Posted 14 June 2012 - 04:56 AM

........As a retired teacher, I would like to see a set of offsetts in lieu of plans since working with off-setts would be a great learning experience. Yes, I would be willing to pay for the off-setts and an instruction manual.

If the boat could be completed in about 30 hours of construction by the kid with an adult helper it would be great.


Thanks for the input.

OFFSETS: I have always hesitated about selling just the offsets because in this digital age it is just to darn easy to post a file on the web where anyone can 'steal' it. For that reason I never expect to offer digital files. And yes I get people regularly trying to get me to send them a file because they have their own plotter or whatever.

I have been thinking about what you said and working from offsets would be a good learning experience but I question just how young a child this is really practical. The boats I have in mind are for younger kids and most would be to young to be able to do a layout I think.

Even so, I am considering this for the kids boat(s) I am working on. For teenagers there are two boats in my books with offsets, Curlew and Poco Barta.
Jeff
Kudzu Craft SOF kayaks
www.kudzucraft.com

  #8 woodman

woodman

    Advanced Member

  • Members
  • PipPipPip
  • 455 posts

Posted 14 June 2012 - 05:09 AM

Jeff do you have to figure the offsets by hand... from the frames the program spits out....If so this adds more of you're time....

  #9 ricknriver

ricknriver

    Advanced Member

  • Members
  • PipPipPip
  • 191 posts
  • LocationWashington NC

Posted 14 June 2012 - 09:30 AM

After helping lead some adult and youth kayak trips for a local non-profit, I'd lean toward a 12'+ light boat with good stability but enough performance so a young paddler, with a good mentor, will grow into its capabiliities and keep up ok with patient parents and those with more performance oriented boats on early "adventures". Short, fattish, rec-style boats are ok for first timers and just playing on a pond (but probably not worth building). Children (and interesed adults :-) learn fast and often quickly outgrow them. Greal mult-generational family/community building project. Just thoughts, Rick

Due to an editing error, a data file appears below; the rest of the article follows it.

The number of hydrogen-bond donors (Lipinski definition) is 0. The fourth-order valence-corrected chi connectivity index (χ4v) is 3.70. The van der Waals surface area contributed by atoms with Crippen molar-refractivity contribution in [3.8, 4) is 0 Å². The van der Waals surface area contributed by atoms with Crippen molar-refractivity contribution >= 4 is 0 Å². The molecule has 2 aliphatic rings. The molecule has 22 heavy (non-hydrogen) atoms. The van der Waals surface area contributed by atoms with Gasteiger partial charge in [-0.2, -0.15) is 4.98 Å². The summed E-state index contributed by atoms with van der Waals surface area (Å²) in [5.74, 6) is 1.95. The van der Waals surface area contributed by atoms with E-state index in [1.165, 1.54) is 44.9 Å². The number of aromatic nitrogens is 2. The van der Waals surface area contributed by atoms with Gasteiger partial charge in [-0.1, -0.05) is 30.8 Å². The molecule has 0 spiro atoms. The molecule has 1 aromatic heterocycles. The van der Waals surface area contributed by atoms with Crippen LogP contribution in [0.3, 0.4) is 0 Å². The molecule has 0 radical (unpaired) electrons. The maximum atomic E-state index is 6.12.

Belhaven 19 "Shaliste"
Assorted old paddle/sail/power small craft


  #10 P Douglass (WA)

P Douglass (WA)

    Advanced Member

  • Members
  • PipPipPip
  • 1,080 posts
  • LocationBenton City, WA

Posted 14 June 2012 - 10:36 AM

FreeB12 ?
P Douglass
1st build - Curlew

  #11 Kudzu

Kudzu

    Advanced Member

  • Members
  • PipPipPip
  • 2,022 posts

Posted 14 June 2012 - 11:04 AM

FreeB12 ?


To big for a little kid. Teenager or close, probably.
Jeff
Kudzu Craft SOF kayaks
www.kudzucraft.com

  #12 Ward

Ward

    Advanced Member

  • Members
  • PipPipPip
  • 38 posts
  • LocationNorth Georgia

Posted 17 June 2012 - 05:06 PM

I was thinking more in the 10 -11.5 range. As a plotting learning experience, how about offsets for the bow or stern. Something to challenge the kid and show him that the math they teach in school has practical applications. Seems to me they do some X-Y coordinate stuff in the second or third grade.

I thought I'd work with him to cut out the frames with a scroll saw. He's pretty good with that.




0 user(s) are reading this topic

0 members, 0 guests, 0 anonymous users